For this reason the Trust believes ancient woodland must be given absolute protection under this plan.

Object

Draft Local Plan

Figure 9.1: Environment and Biodiversity

Representation ID: 13159

Received: 24/02/2016

Respondent: Woodland Trust

Representation Summary:

All ancient woodland should be protected from development.
[All ancient woodland should be on this map. With only 2.4% of the land area in Great Britain covered by ancient woodland, it is essential that no more of this finite resource is lost. This means that ancient woodland must be protected absolutely from permanent clearance, but also that it must be protected from damaging effects of adjacent and nearby land-use that could threaten the integrity of the habitat and survival of its special characteristics.]

Full text:

All ancient woodland should be on this map.

Ancient woods are irreplaceable. They are our richest terrestrial wildlife habitats, with complex ecological communities that have developed over centuries, and contain a high proportion of rare and threatened species, many of which are dependent on the particular conditions that this habitat affords. For this reason, ancient woods are reservoirs of biodiversity, but because the resource is limited and highly fragmented, they and their associated wildlife are particularly vulnerable.

Their long continuity and lack of disturbance means ancient woods are often also living history books, preserving archaeological features and evidence of past land use, from earthworks to charcoal pits. They are also places of great aesthetic appeal, making them attractive for recreation and the many benefits this can bring in terms of health and well being.

With only 2.4% of the land area in Great Britain covered by ancient woodland, it is essential that no more of this finite resource is lost. This means that ancient woodland must be protected absolutely from permanent clearance, but also that it must be protected from damaging effects of adjacent and nearby land-use that could threaten the integrity of the habitat and survival of its special characteristics.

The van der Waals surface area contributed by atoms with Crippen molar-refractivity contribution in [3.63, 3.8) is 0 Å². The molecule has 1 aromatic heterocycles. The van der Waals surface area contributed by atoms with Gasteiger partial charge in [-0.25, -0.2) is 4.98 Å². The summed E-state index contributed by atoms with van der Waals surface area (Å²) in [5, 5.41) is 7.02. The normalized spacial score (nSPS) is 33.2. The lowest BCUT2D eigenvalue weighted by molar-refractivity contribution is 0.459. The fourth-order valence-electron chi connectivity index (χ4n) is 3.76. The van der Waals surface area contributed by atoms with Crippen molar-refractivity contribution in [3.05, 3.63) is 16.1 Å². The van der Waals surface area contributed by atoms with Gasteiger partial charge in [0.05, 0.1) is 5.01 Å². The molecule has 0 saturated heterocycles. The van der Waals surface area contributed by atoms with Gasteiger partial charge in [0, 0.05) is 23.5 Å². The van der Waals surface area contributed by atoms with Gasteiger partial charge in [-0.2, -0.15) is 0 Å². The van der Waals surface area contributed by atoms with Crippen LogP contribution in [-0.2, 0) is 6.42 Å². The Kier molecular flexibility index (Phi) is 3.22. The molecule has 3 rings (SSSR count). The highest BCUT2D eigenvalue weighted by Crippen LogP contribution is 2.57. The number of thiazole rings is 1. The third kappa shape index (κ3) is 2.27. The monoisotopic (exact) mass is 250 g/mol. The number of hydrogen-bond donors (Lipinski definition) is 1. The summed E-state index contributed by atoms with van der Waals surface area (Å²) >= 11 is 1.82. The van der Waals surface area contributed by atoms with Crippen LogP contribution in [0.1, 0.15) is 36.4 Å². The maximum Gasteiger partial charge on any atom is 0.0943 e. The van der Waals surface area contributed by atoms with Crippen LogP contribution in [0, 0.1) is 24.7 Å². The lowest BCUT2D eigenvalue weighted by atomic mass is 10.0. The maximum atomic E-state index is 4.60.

It is not possible to replace ancient woodland by planting a new site, or attempting translocation. Every ancient wood is a unique habitat that has evolved over centuries, with a complex interdependency of geology, soils, hydrology, flora and fauna.

Comment

Draft Local Plan

Policy 9.3: Landscape Protection and Woodland Management

Representation ID: 13160

Received: 24/02/2016

Respondent: Woodland Trust

Representation Summary:

Ancient woodland should be protected from development. Amend wording to add that native trees should be planted.
[Where feasible, proposals should promote the use of NATIVE trees, hedges, wildlife gardens, allotments, ponds, green roofs/walls, roosting boxes and wider habitat creation.]

Full text:

We support the following:

Development will not be permitted where it would have a detrimental effect on, or result in the loss of, significant landscape heritage or a feature of ecological importance, including trees, woodlands or hedgerows.

Where feasible, proposals should promote the use of trees, hedges, wildlife gardens, allotments, ponds, green roofs/walls, roosting boxes and wider habitat creation.

We would suggest adding the word native in the sentence above, to read:

Where feasible, proposals should promote the use of NATIVE trees, hedges, wildlife gardens, allotments, ponds, green roofs/walls, roosting boxes and wider habitat creation.

We would wish to see ancient woodland protected from development in this plan.

We would suggest planting a range of native trees to ensure greater resilience to threats such as tree disease.